The village stands north of Terrace Hill on high ground which was probably colonized from Burbage. (fn. 63) In 1773 it consisted of buildings standing beside a north-south street and of buildings standing west of the street along the south edge of Durley heath. (fn. 64) In 1843 there were c. 12 houses and cottages and, at the south end of the village, a farmstead incorporating a house on the east side of the street and other buildings on the west. (fn. 65) The farmhouse, of 18th-century origin and called Sturmy House in 1995, was enlarged in the 19th century. Immediately north of it Durley House was built in the late 19th century on the site of a house of that name standing in 1786, (fn. 66) and all the other buildings beside the street were either much altered or rebuilt in the mid or later 19th century, several in red brick decorated with yellow bricks arranged in diamond patterns. (fn. 67) West of the street a thatched house of c. 1800 survives, and other cottages and a house, each of the mid 19th century, stand there.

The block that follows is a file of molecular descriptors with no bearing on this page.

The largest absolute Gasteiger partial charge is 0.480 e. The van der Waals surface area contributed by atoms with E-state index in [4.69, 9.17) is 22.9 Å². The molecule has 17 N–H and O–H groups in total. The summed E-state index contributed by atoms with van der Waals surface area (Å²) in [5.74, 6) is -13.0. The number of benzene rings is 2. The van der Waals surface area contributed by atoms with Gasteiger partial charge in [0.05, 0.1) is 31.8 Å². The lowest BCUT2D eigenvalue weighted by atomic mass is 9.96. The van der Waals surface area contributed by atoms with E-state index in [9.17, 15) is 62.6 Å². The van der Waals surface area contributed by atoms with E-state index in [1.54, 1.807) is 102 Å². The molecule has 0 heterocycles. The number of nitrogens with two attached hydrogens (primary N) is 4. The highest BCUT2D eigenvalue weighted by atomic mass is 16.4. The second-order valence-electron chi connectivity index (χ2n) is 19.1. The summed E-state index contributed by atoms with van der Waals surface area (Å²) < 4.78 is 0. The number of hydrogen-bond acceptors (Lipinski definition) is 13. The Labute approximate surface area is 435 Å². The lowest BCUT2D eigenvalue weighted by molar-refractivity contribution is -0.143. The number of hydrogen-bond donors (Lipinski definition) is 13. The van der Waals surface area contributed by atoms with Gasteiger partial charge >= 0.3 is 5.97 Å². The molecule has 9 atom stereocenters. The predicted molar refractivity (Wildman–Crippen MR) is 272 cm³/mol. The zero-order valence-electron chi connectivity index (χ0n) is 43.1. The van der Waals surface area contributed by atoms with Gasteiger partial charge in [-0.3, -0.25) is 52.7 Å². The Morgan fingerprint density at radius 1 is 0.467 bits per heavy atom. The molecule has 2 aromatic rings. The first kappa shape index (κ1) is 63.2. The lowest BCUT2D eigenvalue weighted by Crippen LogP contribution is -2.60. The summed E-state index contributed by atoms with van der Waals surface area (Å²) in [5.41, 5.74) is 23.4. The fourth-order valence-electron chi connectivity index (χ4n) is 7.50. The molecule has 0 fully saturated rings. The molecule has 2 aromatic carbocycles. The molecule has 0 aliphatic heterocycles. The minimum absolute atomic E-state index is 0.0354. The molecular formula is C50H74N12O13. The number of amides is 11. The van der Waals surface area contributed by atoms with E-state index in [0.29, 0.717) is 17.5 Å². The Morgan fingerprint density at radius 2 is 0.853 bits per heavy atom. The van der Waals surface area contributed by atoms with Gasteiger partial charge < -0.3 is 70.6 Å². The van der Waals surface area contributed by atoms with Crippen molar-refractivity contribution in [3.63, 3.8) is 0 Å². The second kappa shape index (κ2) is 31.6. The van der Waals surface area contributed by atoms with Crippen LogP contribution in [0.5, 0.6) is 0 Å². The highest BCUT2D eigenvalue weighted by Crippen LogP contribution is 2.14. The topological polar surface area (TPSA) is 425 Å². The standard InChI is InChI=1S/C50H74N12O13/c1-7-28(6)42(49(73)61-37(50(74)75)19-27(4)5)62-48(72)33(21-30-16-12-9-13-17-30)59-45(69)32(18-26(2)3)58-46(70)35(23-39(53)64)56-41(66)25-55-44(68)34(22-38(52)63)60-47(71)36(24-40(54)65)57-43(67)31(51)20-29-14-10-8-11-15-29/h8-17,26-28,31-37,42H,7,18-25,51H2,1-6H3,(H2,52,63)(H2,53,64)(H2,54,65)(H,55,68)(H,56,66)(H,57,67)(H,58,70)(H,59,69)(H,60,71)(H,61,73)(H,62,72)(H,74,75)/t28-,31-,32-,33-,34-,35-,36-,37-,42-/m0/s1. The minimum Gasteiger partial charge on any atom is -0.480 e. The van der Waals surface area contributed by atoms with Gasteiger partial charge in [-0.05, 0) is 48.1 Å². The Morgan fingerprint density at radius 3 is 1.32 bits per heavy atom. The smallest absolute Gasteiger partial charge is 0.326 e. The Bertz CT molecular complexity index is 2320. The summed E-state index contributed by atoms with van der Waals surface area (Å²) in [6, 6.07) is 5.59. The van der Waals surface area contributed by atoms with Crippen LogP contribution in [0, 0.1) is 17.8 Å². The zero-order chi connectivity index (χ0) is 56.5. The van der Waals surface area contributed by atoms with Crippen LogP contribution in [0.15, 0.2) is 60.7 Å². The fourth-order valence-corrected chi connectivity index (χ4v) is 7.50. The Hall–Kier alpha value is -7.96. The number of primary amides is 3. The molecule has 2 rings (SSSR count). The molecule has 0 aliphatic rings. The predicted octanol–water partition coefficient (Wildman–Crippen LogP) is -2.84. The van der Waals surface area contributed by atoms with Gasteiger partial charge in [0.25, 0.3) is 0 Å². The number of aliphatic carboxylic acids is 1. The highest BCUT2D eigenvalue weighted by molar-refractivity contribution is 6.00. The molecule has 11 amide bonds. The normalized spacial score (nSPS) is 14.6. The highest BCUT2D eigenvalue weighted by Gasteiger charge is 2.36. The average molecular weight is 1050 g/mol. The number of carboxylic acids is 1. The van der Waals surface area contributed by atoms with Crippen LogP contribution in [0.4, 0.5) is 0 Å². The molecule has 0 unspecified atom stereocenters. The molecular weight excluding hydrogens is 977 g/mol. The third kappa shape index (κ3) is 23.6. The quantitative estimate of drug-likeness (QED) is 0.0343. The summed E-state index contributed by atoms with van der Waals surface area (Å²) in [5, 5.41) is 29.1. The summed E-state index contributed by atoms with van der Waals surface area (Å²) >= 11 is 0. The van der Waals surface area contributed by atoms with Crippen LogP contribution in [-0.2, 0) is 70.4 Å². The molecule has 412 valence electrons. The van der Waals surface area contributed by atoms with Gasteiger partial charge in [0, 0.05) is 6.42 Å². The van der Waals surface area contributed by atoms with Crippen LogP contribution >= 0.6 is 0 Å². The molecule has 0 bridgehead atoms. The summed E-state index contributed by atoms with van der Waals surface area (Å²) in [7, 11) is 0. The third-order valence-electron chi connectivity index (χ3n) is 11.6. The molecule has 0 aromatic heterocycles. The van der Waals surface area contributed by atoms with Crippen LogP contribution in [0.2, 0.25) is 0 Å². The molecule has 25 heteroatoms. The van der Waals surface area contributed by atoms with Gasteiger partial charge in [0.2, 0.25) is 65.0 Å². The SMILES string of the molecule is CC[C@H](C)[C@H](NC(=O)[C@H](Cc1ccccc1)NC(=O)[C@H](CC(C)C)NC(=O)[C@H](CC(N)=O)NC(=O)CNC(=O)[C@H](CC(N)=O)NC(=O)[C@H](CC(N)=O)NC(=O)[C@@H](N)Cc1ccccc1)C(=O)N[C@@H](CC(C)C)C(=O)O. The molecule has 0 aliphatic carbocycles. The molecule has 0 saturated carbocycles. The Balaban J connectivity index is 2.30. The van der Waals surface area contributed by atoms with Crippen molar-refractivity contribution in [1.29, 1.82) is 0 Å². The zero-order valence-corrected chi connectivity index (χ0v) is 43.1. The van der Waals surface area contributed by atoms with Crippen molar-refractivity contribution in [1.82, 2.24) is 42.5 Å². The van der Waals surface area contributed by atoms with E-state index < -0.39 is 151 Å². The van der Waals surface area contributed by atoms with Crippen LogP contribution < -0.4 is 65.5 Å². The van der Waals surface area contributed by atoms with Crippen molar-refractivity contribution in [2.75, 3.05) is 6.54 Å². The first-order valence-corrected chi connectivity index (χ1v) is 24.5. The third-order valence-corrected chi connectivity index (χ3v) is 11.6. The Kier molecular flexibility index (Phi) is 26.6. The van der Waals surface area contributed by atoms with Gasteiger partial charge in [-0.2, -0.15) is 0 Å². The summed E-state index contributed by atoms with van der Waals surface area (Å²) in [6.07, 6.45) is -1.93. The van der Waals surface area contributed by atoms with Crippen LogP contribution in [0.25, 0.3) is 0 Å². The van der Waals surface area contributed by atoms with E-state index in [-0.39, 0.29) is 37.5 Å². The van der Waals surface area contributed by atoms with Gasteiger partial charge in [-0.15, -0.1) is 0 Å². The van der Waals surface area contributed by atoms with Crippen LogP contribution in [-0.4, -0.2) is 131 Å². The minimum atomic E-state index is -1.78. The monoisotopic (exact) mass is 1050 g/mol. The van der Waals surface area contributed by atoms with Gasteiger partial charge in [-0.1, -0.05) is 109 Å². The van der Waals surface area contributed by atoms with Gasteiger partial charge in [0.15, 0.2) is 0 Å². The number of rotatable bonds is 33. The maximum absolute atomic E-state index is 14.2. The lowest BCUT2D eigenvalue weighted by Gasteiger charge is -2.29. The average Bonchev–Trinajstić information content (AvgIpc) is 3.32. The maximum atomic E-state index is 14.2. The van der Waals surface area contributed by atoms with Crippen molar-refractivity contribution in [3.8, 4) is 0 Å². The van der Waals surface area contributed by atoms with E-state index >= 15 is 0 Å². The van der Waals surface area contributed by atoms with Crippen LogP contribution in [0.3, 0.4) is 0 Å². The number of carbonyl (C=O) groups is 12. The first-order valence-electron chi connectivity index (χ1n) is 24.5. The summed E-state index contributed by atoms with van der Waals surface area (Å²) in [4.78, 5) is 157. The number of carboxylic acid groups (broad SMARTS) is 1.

Ram Alley is a hamlet on Burbage's border with Easton and Savernake parishes. It bore its present name in 1632, (fn. 68) when it probably consisted of several cottages on the waste. (fn. 69) There were apparently eight cottages or houses there in 1773, (fn. 70) and in 1843 at Ram Alley a late 17th- or early 18th-century cottage, a pair of cottages of c. 1800, a tenement housing five families and of c. 1800, and another cottage stood in Burbage parish. (fn. 71) The first three of those buildings were standing in 1995, when Ram Alley consisted of seven cottages or houses in Burbage, Easton, and Savernake; a 19th-century cottage on the site of the fourth may have been built after 1843.